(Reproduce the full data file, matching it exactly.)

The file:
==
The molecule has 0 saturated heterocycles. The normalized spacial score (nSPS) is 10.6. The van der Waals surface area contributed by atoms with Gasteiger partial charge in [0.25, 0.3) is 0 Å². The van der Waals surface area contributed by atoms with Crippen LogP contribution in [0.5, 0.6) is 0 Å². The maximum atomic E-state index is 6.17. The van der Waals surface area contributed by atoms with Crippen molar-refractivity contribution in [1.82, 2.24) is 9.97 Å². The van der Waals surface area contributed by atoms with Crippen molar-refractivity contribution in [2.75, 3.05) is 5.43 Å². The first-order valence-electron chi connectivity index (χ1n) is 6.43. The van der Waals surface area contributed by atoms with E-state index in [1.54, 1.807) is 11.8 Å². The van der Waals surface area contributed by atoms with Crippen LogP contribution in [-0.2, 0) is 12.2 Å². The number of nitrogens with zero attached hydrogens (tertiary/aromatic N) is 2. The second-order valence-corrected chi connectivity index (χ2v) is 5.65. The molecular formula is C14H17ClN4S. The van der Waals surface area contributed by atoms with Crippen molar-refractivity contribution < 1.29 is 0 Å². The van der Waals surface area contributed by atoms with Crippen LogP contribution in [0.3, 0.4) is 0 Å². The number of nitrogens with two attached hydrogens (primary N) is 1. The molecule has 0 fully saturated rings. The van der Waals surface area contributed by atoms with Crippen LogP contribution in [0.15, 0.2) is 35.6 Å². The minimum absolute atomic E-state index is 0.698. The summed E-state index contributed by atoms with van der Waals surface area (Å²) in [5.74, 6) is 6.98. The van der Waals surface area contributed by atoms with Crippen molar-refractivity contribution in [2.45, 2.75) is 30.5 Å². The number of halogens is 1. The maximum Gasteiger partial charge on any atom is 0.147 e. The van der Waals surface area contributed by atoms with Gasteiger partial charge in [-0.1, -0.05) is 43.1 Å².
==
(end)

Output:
The molecule has 0 saturated heterocycles. The normalized spacial score (nSPS) is 10.6. The van der Waals surface area contributed by atoms with Gasteiger partial charge in [0.25, 0.3) is 0 Å². The van der Waals surface area contributed by atoms with Crippen LogP contribution in [0.5, 0.6) is 0 Å². The maximum atomic E-state index is 6.17. The van der Waals surface area contributed by atoms with Crippen molar-refractivity contribution in [1.82, 2.24) is 9.97 Å². The van der Waals surface area contributed by atoms with Crippen molar-refractivity contribution in [2.75, 3.05) is 5.43 Å². The first-order valence-electron chi connectivity index (χ1n) is 6.43. The van der Waals surface area contributed by atoms with E-state index in [1.54, 1.807) is 11.8 Å². The van der Waals surface area contributed by atoms with Crippen LogP contribution in [-0.2, 0) is 12.2 Å². The number of nitrogens with zero attached hydrogens (tertiary/aromatic N) is 2. The second-order valence-corrected chi connectivity index (χ2v) is 5.65. The molecular formula is C14H17ClN4S. The van der Waals surface area contributed by atoms with Crippen molar-refractivity contribution < 1.29 is 0 Å². The van der Waals surface area contributed by atoms with Crippen LogP contribution in [0.3, 0.4) is 0 Å². The number of nitrogens with two attached hydrogens (primary N) is 1. The molecule has 0 fully saturated rings. The van der Waals surface area contributed by atoms with Crippen LogP contribution in [0.15, 0.2) is 35.6 Å². The minimum absolute atomic E-state index is 0.698. The summed E-state index contributed by atoms with van der Waals surface area (Å²) in [5.74, 6) is 6.98. The van der Waals surface area contributed by atoms with Crippen molar-refractivity contribution in [2.45, 2.75) is 30.5 Å². The number of halogens is 1. The maximum Gasteiger partial charge on any atom is 0.147 e. The van der Waals surface area contributed by atoms with Gasteiger partial charge in [-0.1, -0.05) is 43.1 Å².